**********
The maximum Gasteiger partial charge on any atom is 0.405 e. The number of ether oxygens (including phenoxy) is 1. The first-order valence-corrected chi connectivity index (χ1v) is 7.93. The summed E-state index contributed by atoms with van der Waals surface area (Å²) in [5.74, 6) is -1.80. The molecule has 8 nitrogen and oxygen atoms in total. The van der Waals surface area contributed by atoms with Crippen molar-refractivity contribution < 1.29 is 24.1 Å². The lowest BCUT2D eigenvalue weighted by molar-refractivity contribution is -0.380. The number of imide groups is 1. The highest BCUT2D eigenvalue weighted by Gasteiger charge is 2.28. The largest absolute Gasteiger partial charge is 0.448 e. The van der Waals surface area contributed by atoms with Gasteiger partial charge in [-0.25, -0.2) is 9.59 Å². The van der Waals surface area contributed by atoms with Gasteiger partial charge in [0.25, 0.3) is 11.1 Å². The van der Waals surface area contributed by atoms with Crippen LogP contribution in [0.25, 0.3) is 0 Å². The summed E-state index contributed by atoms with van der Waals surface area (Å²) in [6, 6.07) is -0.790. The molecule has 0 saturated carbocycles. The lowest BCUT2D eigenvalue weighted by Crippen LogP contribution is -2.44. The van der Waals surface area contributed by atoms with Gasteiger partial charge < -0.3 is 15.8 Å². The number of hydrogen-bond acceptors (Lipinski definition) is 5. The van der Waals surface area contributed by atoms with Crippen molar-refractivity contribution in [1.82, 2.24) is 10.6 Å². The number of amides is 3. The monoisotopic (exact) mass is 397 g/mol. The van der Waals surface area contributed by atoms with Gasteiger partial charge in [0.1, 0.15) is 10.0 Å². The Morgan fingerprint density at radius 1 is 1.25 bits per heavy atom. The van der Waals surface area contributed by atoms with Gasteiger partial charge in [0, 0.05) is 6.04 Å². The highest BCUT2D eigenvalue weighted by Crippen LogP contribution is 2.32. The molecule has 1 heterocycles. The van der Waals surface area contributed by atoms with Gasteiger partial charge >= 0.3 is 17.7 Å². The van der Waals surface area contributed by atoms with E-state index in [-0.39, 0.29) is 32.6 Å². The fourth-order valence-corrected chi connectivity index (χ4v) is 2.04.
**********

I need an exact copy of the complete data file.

The maximum Gasteiger partial charge on any atom is 0.405 e. The number of ether oxygens (including phenoxy) is 1. The first-order valence-corrected chi connectivity index (χ1v) is 7.93. The summed E-state index contributed by atoms with van der Waals surface area (Å²) in [5.74, 6) is -1.80. The molecule has 8 nitrogen and oxygen atoms in total. The van der Waals surface area contributed by atoms with Crippen molar-refractivity contribution < 1.29 is 24.1 Å². The lowest BCUT2D eigenvalue weighted by molar-refractivity contribution is -0.380. The number of imide groups is 1. The highest BCUT2D eigenvalue weighted by Gasteiger charge is 2.28. The largest absolute Gasteiger partial charge is 0.448 e. The van der Waals surface area contributed by atoms with Gasteiger partial charge in [-0.25, -0.2) is 9.59 Å². The van der Waals surface area contributed by atoms with Gasteiger partial charge in [0.25, 0.3) is 11.1 Å². The van der Waals surface area contributed by atoms with Crippen LogP contribution in [0.25, 0.3) is 0 Å². The summed E-state index contributed by atoms with van der Waals surface area (Å²) in [6, 6.07) is -0.790. The molecule has 0 saturated carbocycles. The lowest BCUT2D eigenvalue weighted by Crippen LogP contribution is -2.44. The van der Waals surface area contributed by atoms with Gasteiger partial charge < -0.3 is 15.8 Å². The number of hydrogen-bond acceptors (Lipinski definition) is 5. The van der Waals surface area contributed by atoms with Crippen molar-refractivity contribution in [1.82, 2.24) is 10.6 Å². The number of amides is 3. The monoisotopic (exact) mass is 397 g/mol. The van der Waals surface area contributed by atoms with Gasteiger partial charge in [0.1, 0.15) is 10.0 Å². The Morgan fingerprint density at radius 1 is 1.25 bits per heavy atom. The van der Waals surface area contributed by atoms with Gasteiger partial charge in [0, 0.05) is 6.04 Å². The highest BCUT2D eigenvalue weighted by Crippen LogP contribution is 2.32. The molecule has 1 heterocycles. The van der Waals surface area contributed by atoms with Gasteiger partial charge >= 0.3 is 17.7 Å². The van der Waals surface area contributed by atoms with E-state index in [-0.39, 0.29) is 32.6 Å². The fourth-order valence-corrected chi connectivity index (χ4v) is 2.04.